7 Questions for Nonprofit Leaders Considering Strategic Restructuring


We have written before about the importance of nonprofit readiness as a precursor for success in strategic restructuring partnerships, including joint venture corporations or MSOs, parent-subsidiary relationships, and mergers or acquisitions. But nonprofit executives might also wish to consider their own readiness to lead their organizations through such a transformation. The following questions can help leaders predict and prepare for what will be demanded of them when embarking on a strategic restructuring effort.

1. Do you have a solid relationship with your board?

The board’s participation and buy-in are critical to any strategic restructuring effort. Having a relationship of mutual trust and good communication will sustain your efforts throughout the process.

2. What is your level of risk tolerance?

Relatively few nonprofits have engaged in strategic restructuring, and none that are exactly like your organization. You may be trying something that doesn’t have an existing model, making you the trailblazer.

3. Are you ready to make difficult choices?

Leadership is all about being able to make the tough call, but rarely more so than in a strategic restructuring process. Your intentions may be called into question by your partner organization or by your own staff and board, and you will need to be able to manage conflict.

4. Can you put your own ego aside and not take things personally?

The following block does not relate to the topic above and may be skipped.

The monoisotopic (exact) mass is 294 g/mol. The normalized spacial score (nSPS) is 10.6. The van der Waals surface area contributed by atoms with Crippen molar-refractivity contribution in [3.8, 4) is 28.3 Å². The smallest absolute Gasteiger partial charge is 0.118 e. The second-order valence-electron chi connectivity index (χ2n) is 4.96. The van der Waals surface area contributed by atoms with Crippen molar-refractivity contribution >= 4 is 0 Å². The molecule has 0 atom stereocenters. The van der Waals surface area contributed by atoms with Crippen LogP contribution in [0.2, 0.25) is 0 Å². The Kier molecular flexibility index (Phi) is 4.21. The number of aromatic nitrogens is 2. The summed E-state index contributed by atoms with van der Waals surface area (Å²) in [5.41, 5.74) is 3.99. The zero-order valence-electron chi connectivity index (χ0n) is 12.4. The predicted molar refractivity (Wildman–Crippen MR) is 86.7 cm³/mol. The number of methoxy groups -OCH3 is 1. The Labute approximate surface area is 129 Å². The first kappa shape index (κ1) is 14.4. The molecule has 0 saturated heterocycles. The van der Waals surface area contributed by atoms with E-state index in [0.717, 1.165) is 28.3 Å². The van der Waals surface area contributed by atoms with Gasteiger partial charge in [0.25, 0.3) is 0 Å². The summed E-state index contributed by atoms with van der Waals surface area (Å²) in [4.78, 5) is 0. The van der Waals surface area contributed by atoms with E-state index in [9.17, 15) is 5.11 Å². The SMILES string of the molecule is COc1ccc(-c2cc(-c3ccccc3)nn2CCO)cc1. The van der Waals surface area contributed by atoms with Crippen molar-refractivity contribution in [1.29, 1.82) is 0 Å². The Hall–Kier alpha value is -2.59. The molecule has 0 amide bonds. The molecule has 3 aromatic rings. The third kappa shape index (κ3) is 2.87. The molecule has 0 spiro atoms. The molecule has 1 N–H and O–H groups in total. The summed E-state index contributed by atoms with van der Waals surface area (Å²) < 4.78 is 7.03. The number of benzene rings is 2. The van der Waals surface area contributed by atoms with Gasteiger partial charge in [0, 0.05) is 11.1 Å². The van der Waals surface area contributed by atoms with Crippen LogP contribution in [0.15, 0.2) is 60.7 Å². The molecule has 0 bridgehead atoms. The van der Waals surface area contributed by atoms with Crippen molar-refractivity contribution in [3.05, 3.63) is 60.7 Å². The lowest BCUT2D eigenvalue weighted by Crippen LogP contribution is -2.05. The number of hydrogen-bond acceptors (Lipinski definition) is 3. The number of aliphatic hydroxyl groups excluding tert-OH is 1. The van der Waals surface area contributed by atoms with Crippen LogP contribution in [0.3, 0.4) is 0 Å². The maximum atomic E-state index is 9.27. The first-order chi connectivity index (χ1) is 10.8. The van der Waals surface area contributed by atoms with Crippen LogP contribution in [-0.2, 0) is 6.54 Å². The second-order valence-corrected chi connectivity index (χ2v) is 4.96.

The success of a strategic restructuring effort does not rest on one person’s shoulders alone. However, you play a pivotal role as a leader and may have strong feelings and reactions to the decisions being made. It is important that you be able to recognize your own emotions and keep them out of the way of the process.

5. Are you a good communicator?

The key to successful partnerships is communication. You will be looked to not only for your technical expertise and decision making, but for the soft skills you bring, such as the ability to communicate well with staff and other stakeholders.

6. Are you supported by a strong operations team who can assist in planning and execution?

The degree to which management or other key staff are involved in developing the partnership will vary, but when it comes to implementation these are the individuals you need on your team. Paying attention to this technical capacity is important for success.

7. Do you already feel overextended?

Strategic restructuring demands that you bring your “A game,” as a leader and as an organization. If you cannot devote the time, attention, and resources to providing the direction and hard work to support it, you may want to postpone until you can reprioritize your other work to make room.


Adapted with permission of the California Health Care Foundation, 2016. These questions were originally published in Testing the Waters: Five California Clinics Explore Strategic Restructuring, a summary of lessons from a two-year initiative supporting community health center grantees in pursuing formal partnerships.

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